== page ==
Mr. Butcher: I thank my hon. Friend the Member for Sheffield, Hallam (Sir J. Osborn) for reporting the latest position of CATRA. I agree that CATRA has reacted boldly to the proposal. He was right to remind the Committee that CATRA still has the option to enhance the proportion of its income that comes from voluntary subscriptions. The letter that he has read into the record today signals CATRA's businesslike response to the changed circumstances. It is still free to benefit from DTI innovation support, which will be in the 25 per cent to 30 per cent band for collaborative research ventures. The right hon. Member for Swansea, West (Mr. Williams) will know that there are examples of levies being abolished in the past where a particular research association has taken exactly the same view as CATRA and has continued to pursue its objectives. I refer particularly to the wool industry levy, which was abolished in 1982. That research association is still functioning, however. The furniture industry was affected by the abolition of its levy in 1981, and the cotton, silk and man-made fibres levy was abolished in 1970. In each case, the research associations have changed their profile of fund raising and their methods of operation in order to continue to serve customers on a research but market-driven basis. I listened carefully to what my hon. Friend the Member for Hallam said about a further extension, which may help the CATRA to get through an especially difficult period. As my hon. Friend may know, such an extension would have a pretty good chance of taking us into the next Parliament, which, even in a Standing Committee considering an order such as this, raises a constitutional, albeit with a small "c", issue. There is, however, no legal impediment to extension, and there may be an opportunity for me to talk to my hon. Friend should the situation continue to be as difficult as CATRA currently suspects it may be. However, when the Question is put, it will relate to the proposal that is before us, and I invite my hon. Friend's support on that basis. I take up the point raised by the right hon. Member for Swansea, West. I, too, smiled at the almost whimsical nature of words to the effect that "unequivocal support" was not forthcoming. The ballot posed two choices—first, abolition of the levy; secondly, an increase in the minimum qualifying turnover, above which a firm must pay the levy, from £3,000 to 6 £100,000. The results showed that only six of the 77 companies which replied favoured retaining the levy at its present qualifying level. Of the rest, 36 firms voted for abolition and 35 for retention with the higher threshold. That may show why we had to choose those particular, albeit inelegant, words to describe the feedback. Of the firms with a turnover above the higher threshold, a narrow majority favoured abolition—17 against 15—and one favoured retention of the levy as it stands. Of all the firms voting, 41 favoured retention and 36 abolition, although their total turnovers showed £10.6 million to be for retention against £11.3 million for abolition. I hope, therefore, that the right hon. Member for Swansea, West will understand why we used the particular wording to which he referred. It is interesting to note from the figures that, if we are moving towards voluntary subscriptions, those who voted for retention, albeit on a slightly different basis from the current procedure, will, I assume, be those who will be most receptive to continue their current support on a voluntary basis. However, those companies which have been most reluctant to continue with the levy may find that CATRA will make new overtures to them, perhaps on a slightly more market-driven, business proposition basis, and the DTI would be the first to congratulate CATRA if it were successful in that objective. With those brief remarks, I commend the order to the Committee.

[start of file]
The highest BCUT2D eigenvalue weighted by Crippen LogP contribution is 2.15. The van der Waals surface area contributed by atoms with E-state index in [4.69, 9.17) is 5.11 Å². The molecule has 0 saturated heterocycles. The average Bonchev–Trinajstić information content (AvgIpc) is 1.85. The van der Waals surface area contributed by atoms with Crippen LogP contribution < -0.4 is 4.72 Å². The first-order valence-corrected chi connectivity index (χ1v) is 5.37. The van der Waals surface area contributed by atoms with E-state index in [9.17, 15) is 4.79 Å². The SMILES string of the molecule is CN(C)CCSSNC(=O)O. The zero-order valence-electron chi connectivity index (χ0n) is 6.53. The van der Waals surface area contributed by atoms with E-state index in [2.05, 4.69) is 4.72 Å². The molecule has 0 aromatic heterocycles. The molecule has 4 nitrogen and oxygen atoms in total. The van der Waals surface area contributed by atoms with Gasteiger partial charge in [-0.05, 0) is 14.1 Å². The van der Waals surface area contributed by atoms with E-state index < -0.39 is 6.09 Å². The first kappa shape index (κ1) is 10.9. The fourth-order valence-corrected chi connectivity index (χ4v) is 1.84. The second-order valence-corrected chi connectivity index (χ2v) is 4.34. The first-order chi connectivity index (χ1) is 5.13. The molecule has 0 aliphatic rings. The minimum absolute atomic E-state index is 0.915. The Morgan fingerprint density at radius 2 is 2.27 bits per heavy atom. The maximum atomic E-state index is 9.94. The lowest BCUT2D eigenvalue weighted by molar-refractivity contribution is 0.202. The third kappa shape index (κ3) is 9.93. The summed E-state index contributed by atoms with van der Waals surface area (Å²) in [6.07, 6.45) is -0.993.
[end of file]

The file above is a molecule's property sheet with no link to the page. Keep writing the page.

Mr. Williams: I apologise for intervening again. The Minister's remarks show the value of the advice given to all new Ministers that they should say as little as they can get away with saying. The Minister came out with a rather novel proposition which intrigues me. He said that he had discovered some constitutional inhibition on acceding to the request of his hon. Friend the Member for Hallam. I do not claim to be an expert but I can think of no such constraint that has ever inhibited past Governments from setting appropriate dates on their orders and legislation. I should welcome clarification of the constitutional impropriety that the Minister sees. If he feels that he should not commit in advance what he clearly sees as a different Government coming into office, may I, on behalf of that different Government, give a forward commitment? The Opposition would be only too happy to co-operate in any way to ensure that the industry gets the extra 12 months that it wishes. Lastly I invite the Minister to explain—as briefly as possible—the constitutional issue.
Mr. Butcher: I did say that it was constitutional with a small "c". Perhaps the word "conventional" would have been nearer the mark. As I understood my hon. Friend the Member for Hallam, the extension he sought would have taken us to 31 December 1988 which, I think, would take us into the next Parliament. If that were so, my colleagues and I would be prepared regardless to talk to my hon. Friend should he, as a continuing member of the majority party in the next Parliament, wish to reapprise us of the then emerging situation at CATRA.7
Sir John Osborn: There is one slight but unfortunate inaccuracy. I have indicated already that I shall not be standing at the next general election, but I shall be briefing my successor and I shall take him to the CATRA offices. Until the election, I urge my hon. Friend to delay abolition until the end of December 1988. Perhaps we may have discussions on that.
Mr. Butcher: As I have said, I should like to put the order in its current terms for approval in its unamended form.8
Mr. Williams: My humane kindness and good will to the Under-Secretary of State prevents me from pursuing the matter further as, clearly, it should be.
Question put and agreed to.
Resolved, That the Committee has considered the Cutlery and Stainless Steel Flatware Industry (Scientific Research Levy) (Abolition) Order 1986.
Committee rose at thirteen minutes to Eleven o'clock.9
THE FOLLOWING MEMBERS ATTENDED THE COMMITTEE:
Knox, Mr. David (Chairman)
Morrison, Mr. Charles
Osborn, Sir John
Shelton, Mr. William
Shepherd, Mr. Richard
Thompson, Mr. Donald